Ofwat, the water industry regulator, may press the Government to introduce new legislation to force suppliers to pay compensation for poor service, if it fails to respond adequately to calls for pay-outs over current hosepipe and sprinkler bans.
The carefully couched threat came after a day when the watchdog and the privatised water companies traded blows over whether the companies had an obligation to compensate customers.
Ofwat maintained that a framework agreement signed by all but one of the water companies in April tied them to making financial recompense for service restrictions now being suffered by 18 million consumers.
But the water suppliers robustly defended their position, arguing that they were meeting their legal obligations even during the present drought, and that the agreement specifically excluded exceptional weather conditions.
As the row rumbled on, however, Wessex Water broke ranks, saying that it would make pay-outs to customers if services were interrupted or restricted, although it had imposed no restrictions so far and did not envisage any.
Similarly, South West Water said it would be paying compensation to customers after about 250,000 people were forced to boil supplies following the outbreak of a stomach bug on Monday.
Ironically, the increasingly heated dispute over the lack of water came as many parts of the country experienced their first significant rainfall in almost a month, although the water authorities said that it would take many months to replenish the diminished water levels in reservoirs in areas suffering shortages.
Respite for the gardens, at least, might be at hand. The London Weather Centre said that yesterday's scattered heavy showers are expected to last for a few days, and would spread eastwards. There is a risk of heavy thunderstorms in the Midlands, East Anglia and the south-east.
Ofwat's deputy director general, Alan Booker, went on the offensive after some water companies appeared to back-track on the obligations in the document that they signed earlier in the year.
Companies are already legally obliged to make compensation - pounds 10 for loss of service for each 24 hours - under the Guaranteed Standards Scheme that was introduced in April 1993.
But to acknowledge their duty to their customers, and in a nod to the market, Ofwat secured their agreement voluntarily to make compensation if they fell short.
The agreement stipulated that companies would make financial recompense if customers suffered "demonstrable inconvenience", which Ofwat interpreted yesterday as a hosepipe or sprinkler ban of a month or more, for those who normally watered their gardens.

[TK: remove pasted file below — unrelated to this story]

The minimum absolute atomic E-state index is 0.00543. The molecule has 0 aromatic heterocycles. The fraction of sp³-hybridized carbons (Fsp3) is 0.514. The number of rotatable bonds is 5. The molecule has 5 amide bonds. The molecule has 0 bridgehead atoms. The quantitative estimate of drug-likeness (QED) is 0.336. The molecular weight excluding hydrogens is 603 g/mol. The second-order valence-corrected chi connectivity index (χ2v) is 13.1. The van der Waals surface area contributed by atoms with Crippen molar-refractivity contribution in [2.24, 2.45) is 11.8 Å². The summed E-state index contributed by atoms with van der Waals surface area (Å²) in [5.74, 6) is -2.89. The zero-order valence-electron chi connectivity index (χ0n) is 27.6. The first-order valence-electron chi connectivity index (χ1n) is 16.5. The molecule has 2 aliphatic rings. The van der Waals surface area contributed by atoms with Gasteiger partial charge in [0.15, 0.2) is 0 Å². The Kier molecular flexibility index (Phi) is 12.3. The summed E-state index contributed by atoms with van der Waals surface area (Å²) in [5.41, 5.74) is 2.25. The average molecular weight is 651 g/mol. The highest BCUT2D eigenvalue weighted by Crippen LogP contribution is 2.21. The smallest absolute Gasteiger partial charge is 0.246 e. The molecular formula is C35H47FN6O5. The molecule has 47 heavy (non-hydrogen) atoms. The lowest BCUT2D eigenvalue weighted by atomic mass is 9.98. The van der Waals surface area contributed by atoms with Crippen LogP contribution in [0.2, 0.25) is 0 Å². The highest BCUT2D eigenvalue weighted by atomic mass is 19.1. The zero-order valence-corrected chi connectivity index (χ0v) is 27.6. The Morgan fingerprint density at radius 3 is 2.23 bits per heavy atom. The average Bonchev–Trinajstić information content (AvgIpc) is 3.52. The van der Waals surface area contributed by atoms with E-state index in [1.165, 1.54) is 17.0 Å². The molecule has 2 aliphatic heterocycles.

"A number of companies signed up to the framework of principles," Mr Booker said.
"Some are now saying they do not want to pay compensation and that's very disappointing. We hope they will take a hard look at the services they have been providing for customers over the last few weeks. They should look at their failures and come up with a scheme for compensating their customers."
An Ofwat spokeswoman went further, saying that it had the option of urging the Secretary of State for the Environment, John Gummer, to extend the Guaranteed Standards Scheme to give elements of the framework principle legal force.
"We can push for this very strongly," the spokeswoman said. "If we look at this situation and think perhaps there are not reasonable grounds for restrictions, then we would consider recommendations to the Secretary of State."
Ofwat also has the power to punish water companies for poor service when it sets price limits, but the next opportunity to do that will not come before 1999.
But the call for immediate compensation was echoed by Frank Dobson, Labour's environment spokesman. "If the companies' management of their water resources is such that they don't actually deliver the water that people want, then the people who don't get the water they want should be compensated."
But Bob Armstrong, the customer-services manager for North West Water, said: "The hose-pipe ban is a specific response to a problem of water supply caused by the exceptional circumstances of the current summer. Under those circumstances we don't think compensation should apply."
Graham Leftwich, of Severn Trent, which has imposed a hose-pipe ban on its 7 million customers, said that this restriction did not amount to an interruption of service or mean that people were paying for a service that they were not receiving.
"We don't agree that the hose-pipe ban is covered by the framework of principles," he said. "We are quite clear that the agreement clearly excluded hose and sprinkler bans."
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